AdvaMed and MITA exit collaboration with non-OEM service stakeholders

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AdvaMed and MITA exit collaboration with non-OEM service stakeholders

Gus Iversen, Editor in Chief | May 20, 2020
Business Affairs HTM Parts And Service

In-house and independent service groups, on the other hand, generally argue that the biggest threat to safety is the lack of cooperation they get from OEMs regarding access to manuals, passcodes and other necessary information. In a response to Hope's article, Arif Subhan, then president of the American College of Clinical Engineering (ACCE), observed that reporting of adverse events is the job of facilities (not servicers) and asserted, "it is grossly misleading to suggest servicers are held to a lower standard when clearly it makes no sense to hold servicers to manufacturing-specific regulations."

The clashing viewpoints are comparable to high-profile right-to-repair controversies concerning consumer products like smartphones and tractor-trailers, where manufacturers like Apple and John Deere have argued that a robust service market for their products would open the door to safety and security concerns.

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"In reality, AdvaMed and MITA have been stalemating progress in the collaborative communities for over a year," said Francoeur. "They couldn't agree on antitrust-focused language, and they couldn't agree on voting rights."

Although COVID-19 has put the MDSCC on hold, Francoeur said that "mini groups" have been formed within the alliance to concentrate on specific topics (training materials, definitions, QMS solutions, and key performance indicators) and he expects those groups to continue their work despite the departure of MITA and AdvaMed.

The International Association of Medical Equipment Remarketers and Servicers (IAMERS), another MDSCC member representing non-OEM viewpoints, echoed that sentiment. "IAMERS is disappointed that AdvaMed and MITA will not be continuing with the Medical Device Servicing Collaborative Communities initiative," Robert Kerwin, general counsel for the organization, told HCB News. "Like other stakeholders, we have devoted many hours to the MDSCC initiative and will continue to pursue this and other collaborative initiatives."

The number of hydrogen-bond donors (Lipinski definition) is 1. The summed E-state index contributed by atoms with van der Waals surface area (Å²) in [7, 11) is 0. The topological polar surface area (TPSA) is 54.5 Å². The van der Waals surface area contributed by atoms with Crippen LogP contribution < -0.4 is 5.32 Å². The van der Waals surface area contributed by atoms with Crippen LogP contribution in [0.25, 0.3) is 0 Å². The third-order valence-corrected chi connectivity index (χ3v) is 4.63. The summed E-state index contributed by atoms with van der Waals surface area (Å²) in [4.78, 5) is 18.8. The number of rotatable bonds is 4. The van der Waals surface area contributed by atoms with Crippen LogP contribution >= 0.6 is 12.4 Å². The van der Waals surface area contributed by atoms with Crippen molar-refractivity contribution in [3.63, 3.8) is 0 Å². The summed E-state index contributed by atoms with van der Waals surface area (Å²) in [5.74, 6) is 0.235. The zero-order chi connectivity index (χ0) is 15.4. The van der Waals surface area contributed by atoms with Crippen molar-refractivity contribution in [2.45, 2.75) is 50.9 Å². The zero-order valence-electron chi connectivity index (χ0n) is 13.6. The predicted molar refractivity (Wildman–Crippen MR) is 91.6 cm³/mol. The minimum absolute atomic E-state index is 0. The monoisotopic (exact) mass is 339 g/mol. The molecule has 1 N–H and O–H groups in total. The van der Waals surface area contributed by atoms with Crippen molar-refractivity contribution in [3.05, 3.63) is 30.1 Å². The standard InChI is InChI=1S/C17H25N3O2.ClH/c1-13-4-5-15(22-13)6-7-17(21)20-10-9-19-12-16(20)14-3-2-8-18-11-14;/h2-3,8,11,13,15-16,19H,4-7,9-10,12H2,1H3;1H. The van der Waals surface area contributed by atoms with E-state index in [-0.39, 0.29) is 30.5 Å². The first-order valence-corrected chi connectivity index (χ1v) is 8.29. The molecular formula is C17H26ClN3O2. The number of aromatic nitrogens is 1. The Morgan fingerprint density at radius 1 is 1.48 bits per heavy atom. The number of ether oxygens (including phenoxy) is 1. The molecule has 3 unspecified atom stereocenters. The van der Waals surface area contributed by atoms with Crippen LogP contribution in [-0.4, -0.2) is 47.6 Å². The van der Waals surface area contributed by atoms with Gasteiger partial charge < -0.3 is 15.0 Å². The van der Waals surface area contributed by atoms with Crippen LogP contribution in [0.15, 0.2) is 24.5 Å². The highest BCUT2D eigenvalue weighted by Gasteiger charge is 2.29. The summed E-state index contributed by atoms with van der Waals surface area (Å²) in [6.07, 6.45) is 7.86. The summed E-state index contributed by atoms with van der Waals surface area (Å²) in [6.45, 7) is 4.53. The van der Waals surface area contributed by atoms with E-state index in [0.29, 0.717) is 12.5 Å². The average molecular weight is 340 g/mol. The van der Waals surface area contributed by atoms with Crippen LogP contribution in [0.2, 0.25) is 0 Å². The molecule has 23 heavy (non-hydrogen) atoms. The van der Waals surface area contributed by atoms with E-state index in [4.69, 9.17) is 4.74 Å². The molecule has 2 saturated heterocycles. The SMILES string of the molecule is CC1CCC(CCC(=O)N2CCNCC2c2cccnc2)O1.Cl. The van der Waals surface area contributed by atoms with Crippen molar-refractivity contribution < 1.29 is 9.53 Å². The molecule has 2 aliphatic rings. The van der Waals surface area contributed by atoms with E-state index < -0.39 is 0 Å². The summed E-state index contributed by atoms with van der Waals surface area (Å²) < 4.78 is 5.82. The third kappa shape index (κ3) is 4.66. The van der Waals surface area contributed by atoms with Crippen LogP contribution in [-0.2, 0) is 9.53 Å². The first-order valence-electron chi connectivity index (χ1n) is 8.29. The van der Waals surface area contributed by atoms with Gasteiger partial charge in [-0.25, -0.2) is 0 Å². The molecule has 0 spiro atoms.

The need for better partnerships between medical equipment OEMs and service teams has been highlighted by the COVID-19 pandemic. In April, five state treasurers called upon device manufacturers to increase the availability of ventilator service manuals for service technicians on the front lines.

“In a public health crisis, every second counts. There shouldn’t be a single ventilator sitting in a closet because a hospital, already under extreme pressure, isn’t able to make necessary repairs to it," wrote Pennsylvania State Treasurer, Joe Torsella. "I call on manufacturers of this lifesaving equipment to release this information and remove this barrier that hospitals are facing.”

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(1)

Wayne Webster

It's my way or the highway

May 22, 2020 10:55

AdvaMed and MITA representing their masters, the OEM's, had one goal from the start and that was to remove third parties service organizations from the market mix leaving the OEM's with a monopoly. With this monopoly in place the OEM's knew they could control pricing and the life-time of equipment. With the independents serving the market the OEM's knew they would have complete freedom to raise prices and declare end of life forcing replacement equipment purchases. The Federal Trade Commission should be looking at these deceptive practices as a result of this refusal by the OEM's to participate in the community and act accordingly.

Our health care systems are stressed enough without further needless expense being added by the OEM's. Their actions and the tantrum thrown, withdrawing from the collaborative community effort, is evidence they, the OEM's, had no interest in participating from the outset.

FDA should move immediately to require OEM's to provide the information needed to maintain and repair the equipment they sell or forfeit the right to participate in the marketplace.

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Gerald McNeil

AdvaMed and MITA exit collaboration

May 22, 2020 10:55

It's my simple opinion that OEM's are merely attempting to protect their precious service income trying to block out independent service provides and in-house groups. I've been working in the Biomed field for 14 years in an in-house group and we've very successfully taken over many OEM service contracts with qualified BMETs and not once have we caused any harm to a patient because of lack of knowledge. One of the biggest obstacles is the lack of cooperation from OEMs under the guise of safety and protecting the patient, more like protecting their bottom dollar!

Thanks,

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